Clark v. Sierra International Machinery
SEVENTH CIRCUIT COURT OF APPEALS AFFIRMS DISTRICT COURT'S ORDER GRANTING SUMMARY JUDGMENT IN FAVOR OF IMPORTER AND DISTRIBUTOR OF AUTOMOBILE CRUSHING MACHINE REPRESENTED BY JOHN SOCOLOW.
During a maintenance procedure, the plaintiff jumped off the automobile crushing machine and badly fractured his arm, leaving it essentially useless and rendering him totally disabled. Plaintiff claimed the product was defective because it did not have a ladder attached to it. The damages represented a significant seven-figure exposure.
The Seventh Circuit affirmed the district court's finding that the risk-utility test rather than the consumer expectations test applied, and that expert testimony therefore was necessary “to pin down exactly why the machine was designed in a defective way.” The Seventh Circuit also affirmed the district court's decision to exclude plaintiff's expert's opinions as unreliable and conclusory, and therefore inadmissible under Daubert and Rule 702 of the Federal Rules of Evidence. Because plaintiff could not present expert testimony on a critical element of his case -- the issue of defective design -- the Seventh Circuit agreed with the district court’s decision to grant summary judgment.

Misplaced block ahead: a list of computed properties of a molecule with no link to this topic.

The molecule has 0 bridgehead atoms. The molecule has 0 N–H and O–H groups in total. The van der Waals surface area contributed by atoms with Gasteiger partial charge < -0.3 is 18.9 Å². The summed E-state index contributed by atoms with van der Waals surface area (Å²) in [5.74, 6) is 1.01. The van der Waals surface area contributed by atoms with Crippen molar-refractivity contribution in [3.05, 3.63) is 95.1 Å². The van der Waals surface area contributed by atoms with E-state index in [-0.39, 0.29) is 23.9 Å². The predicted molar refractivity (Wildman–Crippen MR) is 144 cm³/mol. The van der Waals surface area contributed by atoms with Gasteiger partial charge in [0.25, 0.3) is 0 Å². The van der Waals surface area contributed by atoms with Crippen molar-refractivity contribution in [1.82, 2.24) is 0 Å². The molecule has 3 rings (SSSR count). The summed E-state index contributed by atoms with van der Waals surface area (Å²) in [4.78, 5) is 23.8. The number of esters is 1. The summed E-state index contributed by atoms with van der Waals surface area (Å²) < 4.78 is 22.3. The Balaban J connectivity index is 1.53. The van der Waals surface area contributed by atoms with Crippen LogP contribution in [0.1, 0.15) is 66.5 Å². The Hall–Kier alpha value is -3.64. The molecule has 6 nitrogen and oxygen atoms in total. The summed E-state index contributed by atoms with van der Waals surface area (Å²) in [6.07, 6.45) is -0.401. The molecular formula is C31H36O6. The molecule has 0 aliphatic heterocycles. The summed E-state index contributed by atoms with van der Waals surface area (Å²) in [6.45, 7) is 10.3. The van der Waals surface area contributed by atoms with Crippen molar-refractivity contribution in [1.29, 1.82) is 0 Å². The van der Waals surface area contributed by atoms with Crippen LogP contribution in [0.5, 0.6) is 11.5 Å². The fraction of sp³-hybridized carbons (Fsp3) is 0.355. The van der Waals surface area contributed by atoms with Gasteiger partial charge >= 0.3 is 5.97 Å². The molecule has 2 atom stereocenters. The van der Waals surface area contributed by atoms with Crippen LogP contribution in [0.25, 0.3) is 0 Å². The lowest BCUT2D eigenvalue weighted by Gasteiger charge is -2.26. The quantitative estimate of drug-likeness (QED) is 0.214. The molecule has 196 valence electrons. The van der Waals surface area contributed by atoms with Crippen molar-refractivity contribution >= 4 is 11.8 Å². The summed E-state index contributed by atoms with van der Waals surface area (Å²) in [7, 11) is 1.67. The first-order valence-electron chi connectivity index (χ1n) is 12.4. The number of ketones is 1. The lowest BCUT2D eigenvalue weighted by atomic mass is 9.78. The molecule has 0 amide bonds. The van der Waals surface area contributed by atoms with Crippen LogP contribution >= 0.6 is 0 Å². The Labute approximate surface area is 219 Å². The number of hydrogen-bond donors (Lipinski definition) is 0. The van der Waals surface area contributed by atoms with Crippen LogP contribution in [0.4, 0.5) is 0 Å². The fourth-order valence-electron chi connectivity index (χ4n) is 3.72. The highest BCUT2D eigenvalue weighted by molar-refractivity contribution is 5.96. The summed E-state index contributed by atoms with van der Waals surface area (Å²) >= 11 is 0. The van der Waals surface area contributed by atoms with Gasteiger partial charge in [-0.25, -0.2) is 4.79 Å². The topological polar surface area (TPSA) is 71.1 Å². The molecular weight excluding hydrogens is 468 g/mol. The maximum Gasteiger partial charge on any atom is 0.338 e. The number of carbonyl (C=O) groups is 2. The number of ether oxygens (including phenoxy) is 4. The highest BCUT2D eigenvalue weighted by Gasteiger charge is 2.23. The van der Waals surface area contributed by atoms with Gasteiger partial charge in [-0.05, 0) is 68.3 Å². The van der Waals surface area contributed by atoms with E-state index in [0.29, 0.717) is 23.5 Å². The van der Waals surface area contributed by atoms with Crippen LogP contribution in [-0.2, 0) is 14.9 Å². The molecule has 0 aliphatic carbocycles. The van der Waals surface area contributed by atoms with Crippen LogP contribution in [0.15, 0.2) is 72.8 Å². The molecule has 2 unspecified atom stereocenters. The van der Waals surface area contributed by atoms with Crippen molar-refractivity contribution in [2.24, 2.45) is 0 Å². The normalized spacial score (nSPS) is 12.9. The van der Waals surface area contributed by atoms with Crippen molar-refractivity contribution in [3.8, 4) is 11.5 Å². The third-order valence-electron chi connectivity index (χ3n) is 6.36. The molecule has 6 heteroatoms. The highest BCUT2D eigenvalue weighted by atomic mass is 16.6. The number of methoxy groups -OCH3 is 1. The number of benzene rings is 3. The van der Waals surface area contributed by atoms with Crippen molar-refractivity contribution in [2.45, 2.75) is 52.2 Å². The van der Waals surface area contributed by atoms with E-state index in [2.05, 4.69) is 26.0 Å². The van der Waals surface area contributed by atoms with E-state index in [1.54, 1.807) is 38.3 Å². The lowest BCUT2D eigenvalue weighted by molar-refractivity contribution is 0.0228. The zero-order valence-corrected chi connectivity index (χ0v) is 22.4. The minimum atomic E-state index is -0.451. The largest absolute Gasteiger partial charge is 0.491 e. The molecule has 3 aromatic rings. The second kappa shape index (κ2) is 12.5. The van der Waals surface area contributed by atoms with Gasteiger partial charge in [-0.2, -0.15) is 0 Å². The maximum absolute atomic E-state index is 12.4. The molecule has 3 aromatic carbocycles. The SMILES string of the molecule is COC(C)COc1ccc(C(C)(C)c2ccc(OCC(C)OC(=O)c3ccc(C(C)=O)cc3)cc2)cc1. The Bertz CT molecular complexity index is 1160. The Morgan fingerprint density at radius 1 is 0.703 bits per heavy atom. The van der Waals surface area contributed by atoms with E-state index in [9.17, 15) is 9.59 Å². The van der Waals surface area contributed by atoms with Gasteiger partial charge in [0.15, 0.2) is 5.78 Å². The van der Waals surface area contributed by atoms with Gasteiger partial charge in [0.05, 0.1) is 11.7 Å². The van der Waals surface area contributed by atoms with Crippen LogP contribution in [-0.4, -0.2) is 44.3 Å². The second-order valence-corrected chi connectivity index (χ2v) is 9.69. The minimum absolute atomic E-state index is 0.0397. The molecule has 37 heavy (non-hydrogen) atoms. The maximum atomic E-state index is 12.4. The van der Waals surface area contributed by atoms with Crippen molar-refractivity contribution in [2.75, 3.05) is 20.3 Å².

John Socolow, a partner in Fitzpatrick & Hunt, Pagano, Aubert, LLP's New York and Connecticut offices, handled the case from start to finish, including preparing the briefs and arguing the case before the Seventh Circuit.